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The National Retail Federation was among 90 retail industry trade groups that sent a letter to the White House today applauding the Trump Administration and House and Senate leadership for taking swift action to address the health and safety issues from the coronavirus pandemic, as well as the overall impact on the U.S. economy.

“The economic harm from social distancing and mandatory store closures is real,” the letter said. “Layoffs and economic hardship will surely follow, particularly for smaller, specialty retailers and brands. The biggest single issue facing the industry right now is liquidity, and federal stimulus efforts must be swift and flexible enough to address the urgent need for access to credit to keep these businesses afloat.”

The retail industry, and the associated suppliers they support, are suffering cumulative losses that amount to tens of billions of dollars every week, said the NRF. As the national’s largest private-sector employer, supporting 52 million working Americans,  retailers are committed to sustaining their workforce even if stores must close temporarily. The letter noted that one in four U.S. workers are directly or indirectly employed in retail and related businesses, such as manufacturing, design and logistics.

The 90 national and state retail organizations that signed onto the letter to President Trump said that the most important issue facing the industry right now is liquidity. The groups urged policymakers to consider proposals that protect and preserve the economic health of the retail workforce and provide sufficient liquidity for small, medium and large-scale businesses to remain viable through until the end of the crisis. “While some retail businesses may be considered ‘essential’ and may be able to remain open, many will not. It is important that the stimulus package provide a bridge, not a bailout, that is flexible enough for retailers and related suppliers of any size.”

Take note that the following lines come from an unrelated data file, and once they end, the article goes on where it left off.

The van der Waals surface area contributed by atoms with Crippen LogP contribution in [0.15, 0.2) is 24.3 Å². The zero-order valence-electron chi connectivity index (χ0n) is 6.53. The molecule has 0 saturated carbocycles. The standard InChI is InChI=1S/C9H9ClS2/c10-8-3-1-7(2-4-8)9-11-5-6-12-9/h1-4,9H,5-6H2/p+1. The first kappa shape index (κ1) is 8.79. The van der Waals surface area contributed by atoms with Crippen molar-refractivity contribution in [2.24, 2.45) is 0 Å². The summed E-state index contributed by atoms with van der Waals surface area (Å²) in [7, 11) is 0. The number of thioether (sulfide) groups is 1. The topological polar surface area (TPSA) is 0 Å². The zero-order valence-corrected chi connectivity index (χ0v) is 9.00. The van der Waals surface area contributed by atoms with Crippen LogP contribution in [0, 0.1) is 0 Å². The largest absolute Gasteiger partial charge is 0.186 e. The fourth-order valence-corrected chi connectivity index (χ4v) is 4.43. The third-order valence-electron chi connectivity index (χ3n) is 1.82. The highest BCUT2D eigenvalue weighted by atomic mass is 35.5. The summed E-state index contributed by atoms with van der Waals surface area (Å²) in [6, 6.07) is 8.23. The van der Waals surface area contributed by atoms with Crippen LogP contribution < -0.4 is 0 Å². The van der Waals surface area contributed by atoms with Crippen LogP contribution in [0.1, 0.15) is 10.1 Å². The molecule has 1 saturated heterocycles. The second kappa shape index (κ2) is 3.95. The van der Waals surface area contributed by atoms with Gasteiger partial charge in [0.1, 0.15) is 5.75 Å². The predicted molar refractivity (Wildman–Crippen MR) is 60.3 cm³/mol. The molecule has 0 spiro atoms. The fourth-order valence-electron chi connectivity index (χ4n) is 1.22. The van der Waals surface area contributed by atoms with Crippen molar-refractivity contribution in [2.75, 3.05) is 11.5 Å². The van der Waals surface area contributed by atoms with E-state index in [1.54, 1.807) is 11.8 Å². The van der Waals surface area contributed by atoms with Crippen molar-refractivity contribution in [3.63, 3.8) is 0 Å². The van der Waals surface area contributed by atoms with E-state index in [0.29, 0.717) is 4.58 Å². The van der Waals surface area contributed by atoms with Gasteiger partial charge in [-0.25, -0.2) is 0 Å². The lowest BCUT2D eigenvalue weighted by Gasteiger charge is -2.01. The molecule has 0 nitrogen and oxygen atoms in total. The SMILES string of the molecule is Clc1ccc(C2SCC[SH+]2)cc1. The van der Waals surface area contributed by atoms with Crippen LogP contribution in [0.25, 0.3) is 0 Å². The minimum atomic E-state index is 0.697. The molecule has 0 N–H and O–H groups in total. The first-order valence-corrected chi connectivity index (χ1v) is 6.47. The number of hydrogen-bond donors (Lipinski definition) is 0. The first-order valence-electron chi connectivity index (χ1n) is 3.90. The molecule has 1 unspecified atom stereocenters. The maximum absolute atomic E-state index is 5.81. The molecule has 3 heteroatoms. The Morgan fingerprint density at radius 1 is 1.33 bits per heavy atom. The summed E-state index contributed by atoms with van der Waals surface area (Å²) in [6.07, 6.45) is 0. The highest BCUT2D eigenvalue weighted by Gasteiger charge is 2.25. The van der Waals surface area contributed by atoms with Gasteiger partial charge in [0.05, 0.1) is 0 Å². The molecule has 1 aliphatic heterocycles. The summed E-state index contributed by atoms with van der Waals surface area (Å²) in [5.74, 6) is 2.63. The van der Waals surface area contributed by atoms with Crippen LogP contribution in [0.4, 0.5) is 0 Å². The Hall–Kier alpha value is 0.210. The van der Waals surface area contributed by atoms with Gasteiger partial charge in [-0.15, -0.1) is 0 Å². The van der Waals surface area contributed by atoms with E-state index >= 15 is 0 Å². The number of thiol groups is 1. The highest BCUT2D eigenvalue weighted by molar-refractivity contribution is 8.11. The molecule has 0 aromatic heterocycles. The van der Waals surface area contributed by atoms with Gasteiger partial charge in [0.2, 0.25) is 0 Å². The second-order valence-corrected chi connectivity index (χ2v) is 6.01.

According to the letter, research from the NRF initially predicts that the U.S. retail sector could see a reduction of 20 percent or more in retail sales over a period of three months, based on similar declines in China. “A 20 percent reduction in sales over a three-month period would result in a total estimated loss of $429.9 billion when considering both direct and indirect sales,” the letter said.

Furthermore, the letter noted this sharp decline in retail activity would place 1.7 million American jobs in peril. “Of course, with the virus continuing to spread and economic damage being compounded, lost retail sales could climb much higher – between 50 percent and 80 percent in some sectors – with even more American jobs jeopardized. Unless immediate steps are taken, these dire economic outcomes could persist for many years,” the letter said.

In addition, the letter noted that the economic stimulus packages that are being considered must address the concerns of many different kinds and sizes of retail business, including their suppliers.

The letter noted that retailers are not only the bedrock of the U.S. economy, but also support many supply chains throughout the U.S. and the local communities they serve.

In addition to the National Retail Federation, others in the apparel and accessories industries that signed the letter include the  Accessories Council, American Apparel and Footwear Association, Council of Fashion Designers of America, FFANY (Fashion Footwear Association of New York), Jewelers of America, Women’s Jewelry Association, and Fashion Jewelry & Accessories Trade Association.

NRF has engaged with the White House, Treasury and Congress throughout the stimulus bill negotiations and continues to do so. NRF also sent a different letter to the Administration and Congress earlier this week. NRF has created an online resource center for all retailers to access the latest information from government agencies and health experts to minimize the spread of the illness.

 

For more stories:

Coronavirus Retail Closures Could Take $60B From California Economy

Coronavirus Response: Macy’s Maneuvers for Financial Flexibility

How the Coronavirus Is Impacting the Fashion, Beauty and Retail Industries

 

 

 

 

 

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